The long-awaited electrified Focus may have been unwrapped last week at the Consumer Electronics Show in Las Vegas, but the car’s official auto show debut occurred Monday morning at the 2011 North American Auto Show.
That’s a fitting venue, since nearly two years ago, Ford used the same show to trot out its first Focus electric prototype, and laid down its game plan for rolling out production-ready electric vehicles in the years to come. Back then, the battery electric Focus mule shown to the world was simply a proof of concept vehicle; the slick car shown this week, however, is virtually ready to reach consumers.
As has long been reported, the Focus Electric is based off the new 2012 Focus, which is built atop Ford’s new global C-segment architecture. For the most part, the Electric model closely resembles its gasoline-powered siblings, apart from the bespoke badging, wheels, charging port, and grille design.
Pop the hood, however, and things are markedly different. The front wheels are driven by a 100-kilowatt (123 horsepower) AC motor located underhood, which is channeled through a single-speed transmission. Power, however, comes from a 23-kilowatt-hour lithium-ion battery pack — designed in-house by Ford engineers — located behind the rear seats. Early estimates suggest this powertrain has a top speed of 84 mph, and a range of roughly 100 miles.
Ford claims the Focus EV offers all the capability of its EV competition, but looks good doing that. We’d have to agree — although the new Focus isn’t an unattractive car, the Electric’s unique grille design helps simplify the front fascia. Materials within the cabin are first rate, but driver and passengers alike may be more interested in the improved infotainment system. An evolution of MyFord Touch, the multipurpose system not only provides navigation and audio controls, but helps coach the driver for energy efficient driving, optimized regenerative braking, and planning a route within the car’s battery range. A new smartphone application can interface with this system , allowing owners to keep tabs on their EV and, in partnership with a new Microsoft system, schedule charging for off-peak periods.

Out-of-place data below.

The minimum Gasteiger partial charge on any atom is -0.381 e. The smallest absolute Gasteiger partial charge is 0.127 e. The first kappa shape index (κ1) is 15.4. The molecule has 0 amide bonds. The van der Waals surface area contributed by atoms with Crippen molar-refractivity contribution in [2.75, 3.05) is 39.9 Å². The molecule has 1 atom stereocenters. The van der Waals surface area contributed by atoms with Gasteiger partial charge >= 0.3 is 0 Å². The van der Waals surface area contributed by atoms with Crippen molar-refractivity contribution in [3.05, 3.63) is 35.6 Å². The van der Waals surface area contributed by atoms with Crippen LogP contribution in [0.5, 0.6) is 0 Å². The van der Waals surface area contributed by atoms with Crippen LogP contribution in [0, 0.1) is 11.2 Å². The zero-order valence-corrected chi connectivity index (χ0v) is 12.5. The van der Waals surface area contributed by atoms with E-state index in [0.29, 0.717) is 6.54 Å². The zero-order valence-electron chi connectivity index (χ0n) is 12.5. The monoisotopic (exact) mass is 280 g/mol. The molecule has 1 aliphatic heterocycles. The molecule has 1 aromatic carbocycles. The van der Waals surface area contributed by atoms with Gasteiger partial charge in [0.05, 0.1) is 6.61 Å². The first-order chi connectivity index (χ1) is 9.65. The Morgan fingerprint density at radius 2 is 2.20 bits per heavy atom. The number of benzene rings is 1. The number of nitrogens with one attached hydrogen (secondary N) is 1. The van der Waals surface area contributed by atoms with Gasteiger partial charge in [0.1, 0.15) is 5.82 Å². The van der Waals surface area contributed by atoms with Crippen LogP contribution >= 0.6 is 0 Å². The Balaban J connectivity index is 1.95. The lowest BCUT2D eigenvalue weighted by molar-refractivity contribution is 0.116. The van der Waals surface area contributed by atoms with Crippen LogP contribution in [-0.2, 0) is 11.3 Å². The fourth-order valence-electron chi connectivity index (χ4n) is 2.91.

This may seem fairly ready for production, but don’t expect to see Focus Electrics rolling up to dealer lots quite yet. Production, which will occur on the same Wayne, Michigan, assembly line as regular Focus models, should start later in 2011. Pricing has yet to be announced, but officials suggest the car will be competitively priced with rivals like the Nissan Leaf, suggesting the MSRP could be in the $30,000-$40,000 range. Installation of a 240-volt charger — which can recharge a dead battery in 3-4 hours — runs an extra $1400, and is handled by Best Buy’s Geek Squad IT wing.